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Many times I have heard people use two verbs with the same subject.

I know that it is possible to use come + an action verb without using "to" in between. However, I have frequently heard "can you come get me" or "you will come experience...", and in my mind, I go - there should be a "to" between those two verbs. But I am not a native speaker of English and I may be wrong. So, I need your help to answer this question.

Thank you.

  • The example in your title sounds unlikely in any context I can easily imagine, even if we do include the (syntactically necessary, imho) infinitive marker to. Perhaps what you intended to say might be better expressed as You will come to appreciate Louisiana weather. – FumbleFingers Oct 17 '18 at 16:19
  • Thank you. Yes, indeed, I could have thought of a better example for "come experience". But you did answer my question. Thanks again. – E. Suarez. Oct 17 '18 at 16:29
  • In the cited context, come to is a syntactically "standard" usage implying undergo a change of attitude [over time], and anything else is effectively "ungrammatical". In the slightly different context of something like You should come [to / and / (nothing)] visit me in Louisiana, different "rules" apply - to is "correct, but starchy", and is "correct and widespread", and nothing at all is simply a widespread colloquial usage that wouldn't get you any marks in a formal English test. – FumbleFingers Oct 17 '18 at 16:41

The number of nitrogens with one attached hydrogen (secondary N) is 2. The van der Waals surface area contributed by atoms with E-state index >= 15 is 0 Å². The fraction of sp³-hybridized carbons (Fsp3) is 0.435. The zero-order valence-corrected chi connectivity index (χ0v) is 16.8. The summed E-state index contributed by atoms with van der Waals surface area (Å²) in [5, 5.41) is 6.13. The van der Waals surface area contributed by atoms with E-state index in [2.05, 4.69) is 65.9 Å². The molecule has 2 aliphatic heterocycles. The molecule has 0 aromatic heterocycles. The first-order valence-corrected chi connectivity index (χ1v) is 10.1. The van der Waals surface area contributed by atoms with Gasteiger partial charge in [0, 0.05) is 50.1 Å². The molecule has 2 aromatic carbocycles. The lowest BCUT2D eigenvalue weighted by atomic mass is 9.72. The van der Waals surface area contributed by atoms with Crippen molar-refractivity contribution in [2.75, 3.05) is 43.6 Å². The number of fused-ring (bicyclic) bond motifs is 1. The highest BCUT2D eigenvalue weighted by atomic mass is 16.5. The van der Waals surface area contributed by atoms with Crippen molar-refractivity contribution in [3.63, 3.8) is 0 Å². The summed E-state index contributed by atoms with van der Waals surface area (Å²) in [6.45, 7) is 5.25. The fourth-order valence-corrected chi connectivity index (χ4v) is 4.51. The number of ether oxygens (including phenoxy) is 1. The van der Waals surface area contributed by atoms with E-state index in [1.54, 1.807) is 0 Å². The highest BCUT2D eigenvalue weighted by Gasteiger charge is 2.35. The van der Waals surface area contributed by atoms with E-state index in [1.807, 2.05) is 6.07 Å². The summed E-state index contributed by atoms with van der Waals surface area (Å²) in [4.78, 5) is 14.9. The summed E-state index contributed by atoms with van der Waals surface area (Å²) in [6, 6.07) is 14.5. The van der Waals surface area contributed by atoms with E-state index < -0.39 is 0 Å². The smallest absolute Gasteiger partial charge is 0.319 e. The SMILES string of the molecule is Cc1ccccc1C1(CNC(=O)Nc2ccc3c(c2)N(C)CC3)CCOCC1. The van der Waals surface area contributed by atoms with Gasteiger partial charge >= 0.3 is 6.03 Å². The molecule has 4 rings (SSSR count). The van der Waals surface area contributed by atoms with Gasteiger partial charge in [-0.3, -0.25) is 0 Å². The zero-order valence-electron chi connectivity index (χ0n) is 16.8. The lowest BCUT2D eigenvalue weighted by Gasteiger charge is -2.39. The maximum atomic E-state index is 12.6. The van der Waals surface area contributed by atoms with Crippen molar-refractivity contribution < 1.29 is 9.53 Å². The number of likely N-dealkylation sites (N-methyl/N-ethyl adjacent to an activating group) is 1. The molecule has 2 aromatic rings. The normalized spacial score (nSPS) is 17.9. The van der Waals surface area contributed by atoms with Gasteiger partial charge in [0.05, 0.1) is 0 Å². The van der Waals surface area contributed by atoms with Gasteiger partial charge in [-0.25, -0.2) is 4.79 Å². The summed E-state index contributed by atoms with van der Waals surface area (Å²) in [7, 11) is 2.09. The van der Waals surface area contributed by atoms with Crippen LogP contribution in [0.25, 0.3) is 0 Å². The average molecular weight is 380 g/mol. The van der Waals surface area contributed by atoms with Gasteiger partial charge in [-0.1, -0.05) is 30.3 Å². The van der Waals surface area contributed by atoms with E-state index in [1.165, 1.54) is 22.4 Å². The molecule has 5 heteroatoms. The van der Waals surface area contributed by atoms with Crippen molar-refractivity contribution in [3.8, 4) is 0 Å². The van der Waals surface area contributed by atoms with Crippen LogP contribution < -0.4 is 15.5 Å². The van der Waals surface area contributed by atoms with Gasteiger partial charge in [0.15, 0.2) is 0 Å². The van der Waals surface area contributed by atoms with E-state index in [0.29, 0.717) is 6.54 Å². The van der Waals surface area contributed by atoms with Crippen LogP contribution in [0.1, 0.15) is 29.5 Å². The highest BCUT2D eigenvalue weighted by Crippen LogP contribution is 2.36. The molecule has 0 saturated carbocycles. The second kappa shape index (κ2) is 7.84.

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come and go:

come and see or come see

go and see or go see

come and go can be followed by another verb. Either with an "and" between them or not.

  • Come and see me when you get to town.
  • Come see me when you get to town.
  • Come to see me when you get to town.

Those all mean the same thing, basically. The use of "to" is more for a purpose, if one wants it to be: Come see me to get your books back.

However, if you want to sound invitational or inviting, the to would be left out.

  • Come [and] see the wonders of Louisiana.
  • Go [and] see the birds in that nature preserve. You'll love it.

The square brackets mean you can put the "and" in or leave it out.

Originally, I suspect only: Come and [verb] would have been correct. But nowadays usage is very often without the and. I don't know the history of this grammatical point.

Question: Will you come and experience x? Or Will you come experience x? Both are fine. Those are proper interrogative forms. There are times we use a statement as question in English by use of intonation, but it does not work well here.

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The verb 'come' collocates with 'experience'. There is no need to add 'to'! We can say: Will you come experience Louisiana weather, yourself?

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